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Latvia 2023

Legislative amendments undermined access to asylum at the border. The law on civil partnerships was adopted.


In August, prime minister Arturs Krišjānis Kariņš was replaced by Evika Siliņa, who led a new coalition government.

Torture and other ill-treatment

In July, the European Committee for the Prevention of Torture reported allegations of ill-treatment of people in police custody and prisons. People in migration detention also reported to the Committee cases of severe ill-treatment by officials at the border.

Refugees’ and migrants’ rights

In June, legal amendments granted border guards powers to “prevent” irregular entries at the border, which in practice can result in unlawful summary returns.1 Another amendment – triggered in August and due to expire in February 2024 – introduced the option of activating an “enhanced” border protection regime in case of “disproportionately large” irregular crossings. Between August 2021 and August 2023, when a state of emergency was in force at Latvia’s borders allowing summary returns, border officials committed serious abuses against refugees and migrants.

During the year, Latvia reported 13,863 “prevented” border crossings, increasing from 5,286 in 2022.

Human rights defenders

In January, the authorities opened criminal proceedings for smuggling against two members of the NGO I Want to Help Refugees, for their work assisting refugees and migrants at the border.


As a result of legislative changes in 2022 connected to Russia’s invasion of Ukraine, certain permanent residence permits granted to Russian citizens were set to expire in September. Almost 18,000 people affected had to pass a Latvian language test as part of the procedure to renew their residence permits. At the end of the year, 1,213 Russian citizens were liable to be deported, having failed to regularize their stay under the amended law. The ombudsman observed that this requirement risked violating the constitutional principle of equality and non-discrimination.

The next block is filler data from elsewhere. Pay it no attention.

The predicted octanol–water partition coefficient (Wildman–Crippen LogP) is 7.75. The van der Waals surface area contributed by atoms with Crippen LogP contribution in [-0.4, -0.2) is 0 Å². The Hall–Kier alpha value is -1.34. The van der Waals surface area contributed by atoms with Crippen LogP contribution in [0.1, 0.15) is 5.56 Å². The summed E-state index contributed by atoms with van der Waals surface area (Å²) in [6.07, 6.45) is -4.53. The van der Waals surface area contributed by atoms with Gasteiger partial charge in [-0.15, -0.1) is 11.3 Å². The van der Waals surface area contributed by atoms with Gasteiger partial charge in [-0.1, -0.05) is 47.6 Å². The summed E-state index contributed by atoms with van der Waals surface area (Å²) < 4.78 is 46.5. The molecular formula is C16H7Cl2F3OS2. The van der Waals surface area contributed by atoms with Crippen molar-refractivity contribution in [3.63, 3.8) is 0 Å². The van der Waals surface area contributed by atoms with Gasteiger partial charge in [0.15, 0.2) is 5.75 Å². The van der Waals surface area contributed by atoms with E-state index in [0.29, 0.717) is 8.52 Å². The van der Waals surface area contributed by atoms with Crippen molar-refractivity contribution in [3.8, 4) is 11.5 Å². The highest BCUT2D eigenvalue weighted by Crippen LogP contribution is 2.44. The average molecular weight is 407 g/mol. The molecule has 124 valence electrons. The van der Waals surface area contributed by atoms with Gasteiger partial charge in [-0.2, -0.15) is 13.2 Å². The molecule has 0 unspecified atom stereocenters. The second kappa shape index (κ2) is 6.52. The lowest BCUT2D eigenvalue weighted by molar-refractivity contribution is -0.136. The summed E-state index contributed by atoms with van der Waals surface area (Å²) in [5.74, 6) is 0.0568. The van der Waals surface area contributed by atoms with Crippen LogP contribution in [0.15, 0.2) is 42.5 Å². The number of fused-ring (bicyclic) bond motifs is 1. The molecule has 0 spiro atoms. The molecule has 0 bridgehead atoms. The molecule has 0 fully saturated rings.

In October, media and journalists’ organizations expressed concern about a parliament-backed proposal, that from 2026 onwards public media would only produce content in Latvian and languages belonging to the “European cultural space”, affecting access to information for the large Russian-speaking population.

Gender-based violence

On 30 November, Latvia ratified the Council of Europe Convention on preventing and combating violence against women and domestic violence (Istanbul Convention).

LGBTI people’s rights

The law on civil partnership was finally adopted in November.

Right to a healthy environment

Unlike most EU countries, Latvia’s greenhouse gas emissions in the first and second quarters of the year were higher than the same period in 2022. The European Commission continued infringement proceedings against Latvia for failure to comply with EU standards on reduction of emissions of certain pollutants.

Economic, social and cultural rights

Following recommendations by the UN Committee on Economic, Social and Cultural Rights in 2021, the statutory minimum wage was increased from EUR 500 to EUR 620 per month and several other benefit payments were increased.

  1. “Latvia: Legal amendments would empower border guards to torture and push back migrants and refugees”, 21 June